Friday is Loud & Clear's weekly hour-long segment The Week in Review, about the week in politics, policy, and international affairs. Today they focus on Chelsea Manning being taken back into custody, the smears against Representative Omar all week, and the Venezuelan power outage.
18 of Venezuela's 23 states were hit yesterday with a massive power outage, which the Maduro Administration blamed on anti-government saboteurs. Senator Marco Rubio, a Florida Republican who has been the Senate's leading voice against the Maduro government, earlier in the day had called for widespread unrest, and he celebrated the blackout as the beginning of the end of the Venezuelan government. Chuck Kaufman, he is the National Co-Coordinator of the Alliance for Global Justice, joins the show.
Our friends and frequent guests Ann Wright and Medea Benjamin over the past two weeks led a peace delegation to Iran, where they met with government officials, peace activists, and regular Iranians. They were public about the trip. They gave interviews and posted their progress on Facebook. But when they returned to Washington last night, they were detained and questioned by the FBI. The hosts also talk about the recent travails of Chelsea Manning in the notorious federal district court for the Eastern District of Virginia. Brian and John speak with Ann Wright, a retired United States Army colonel and former U.S. State Department official in Afghanistan, who resigned in protest of the invasion of Iraq and became a prominent anti-war activist.
Yesterday the hosts talked about the five different federal agencies that had created a database to illegally track and harass journalists, activists, and attorneys reporting on or involved with the migrant caravan that made its way to the United States late last year. Mexican President Andres Manuel Lopez Obrador said when the story broke that the Mexican government would not cooperate in the scheme with US officials. But, it turns out, that was not true. Juan José Gutiérrez, the executive director of the Full Rights for Immigrants Coalition, joins the show.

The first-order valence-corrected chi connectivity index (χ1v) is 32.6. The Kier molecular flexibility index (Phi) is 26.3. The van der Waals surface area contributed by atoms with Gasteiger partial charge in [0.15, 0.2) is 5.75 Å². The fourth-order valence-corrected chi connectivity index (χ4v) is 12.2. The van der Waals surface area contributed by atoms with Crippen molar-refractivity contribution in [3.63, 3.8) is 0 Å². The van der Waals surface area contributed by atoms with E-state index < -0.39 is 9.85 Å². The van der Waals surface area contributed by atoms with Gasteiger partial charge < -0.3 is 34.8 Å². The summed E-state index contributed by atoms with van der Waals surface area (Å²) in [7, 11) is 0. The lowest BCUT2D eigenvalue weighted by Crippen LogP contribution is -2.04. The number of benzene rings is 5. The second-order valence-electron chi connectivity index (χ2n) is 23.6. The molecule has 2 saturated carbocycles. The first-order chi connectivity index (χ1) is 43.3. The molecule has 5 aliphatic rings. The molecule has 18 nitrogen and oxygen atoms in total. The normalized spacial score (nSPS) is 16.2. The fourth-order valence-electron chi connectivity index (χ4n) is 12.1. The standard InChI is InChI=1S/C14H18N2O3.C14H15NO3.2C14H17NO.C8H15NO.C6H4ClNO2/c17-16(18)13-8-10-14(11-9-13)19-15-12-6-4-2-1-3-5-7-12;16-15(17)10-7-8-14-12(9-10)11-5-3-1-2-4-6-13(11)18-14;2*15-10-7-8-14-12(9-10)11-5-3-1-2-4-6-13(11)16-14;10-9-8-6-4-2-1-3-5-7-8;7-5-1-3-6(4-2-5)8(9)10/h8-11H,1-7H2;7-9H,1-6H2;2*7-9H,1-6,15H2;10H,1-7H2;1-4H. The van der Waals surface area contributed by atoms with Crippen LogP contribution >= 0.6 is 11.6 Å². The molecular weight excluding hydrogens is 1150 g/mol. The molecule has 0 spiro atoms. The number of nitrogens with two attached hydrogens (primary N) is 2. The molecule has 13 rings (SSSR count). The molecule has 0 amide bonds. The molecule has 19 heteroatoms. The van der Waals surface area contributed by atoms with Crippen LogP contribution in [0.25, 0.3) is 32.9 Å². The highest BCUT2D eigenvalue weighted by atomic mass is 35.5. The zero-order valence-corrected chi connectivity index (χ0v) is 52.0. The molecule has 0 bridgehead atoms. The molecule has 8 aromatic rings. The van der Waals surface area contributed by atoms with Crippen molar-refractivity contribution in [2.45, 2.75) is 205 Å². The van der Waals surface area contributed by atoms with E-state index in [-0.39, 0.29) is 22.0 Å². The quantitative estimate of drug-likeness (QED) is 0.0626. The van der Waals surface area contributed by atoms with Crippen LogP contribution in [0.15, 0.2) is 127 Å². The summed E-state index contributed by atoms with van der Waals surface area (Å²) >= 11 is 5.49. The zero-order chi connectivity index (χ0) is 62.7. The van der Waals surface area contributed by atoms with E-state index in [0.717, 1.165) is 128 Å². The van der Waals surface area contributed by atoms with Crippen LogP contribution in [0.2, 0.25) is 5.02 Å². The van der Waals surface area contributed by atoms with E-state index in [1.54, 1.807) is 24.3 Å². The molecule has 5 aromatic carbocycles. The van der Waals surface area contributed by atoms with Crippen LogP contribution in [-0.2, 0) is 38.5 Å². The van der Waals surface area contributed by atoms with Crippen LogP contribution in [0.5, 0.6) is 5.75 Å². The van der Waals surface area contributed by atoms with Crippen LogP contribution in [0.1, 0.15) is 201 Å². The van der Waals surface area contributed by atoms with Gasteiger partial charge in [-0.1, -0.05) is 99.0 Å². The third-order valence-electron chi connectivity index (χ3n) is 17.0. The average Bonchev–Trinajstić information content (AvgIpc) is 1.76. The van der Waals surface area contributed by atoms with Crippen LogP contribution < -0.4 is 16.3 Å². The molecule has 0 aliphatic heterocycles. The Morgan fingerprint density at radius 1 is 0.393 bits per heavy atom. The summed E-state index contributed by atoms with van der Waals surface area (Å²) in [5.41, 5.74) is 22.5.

Former Trump campaign chairman Paul Manafort yesterday was sentenced to 47 months in prison for charges of corruption and tax evasion. Federal prosecutors had asked for 17½ to 24 years. Judge T. S. Ellis said that Manafort had committed serious crimes, but not serious enough for him to spend the rest of his life in prison. The public and media outcry was swift, with many commenting that the decision showed that there is one kind of justice for wealthy white men and another kind of justice for people of color. Manafort will be sentenced in a separate case in Washington next week. Daniel Lazare, a journalist and author of three books-"The Frozen Republic," "The Velvet Coup," and "America's Undeclared War," joins Brian and John.
It's Friday! So it's time for the week's worst and most misleading headlines. Brian and John speak with Steve Patt, an independent journalist whose critiques of the mainstream media have been a feature of his site Left I on the News and on twitter @leftiblog, and Sputnik producer Nicole Roussell.
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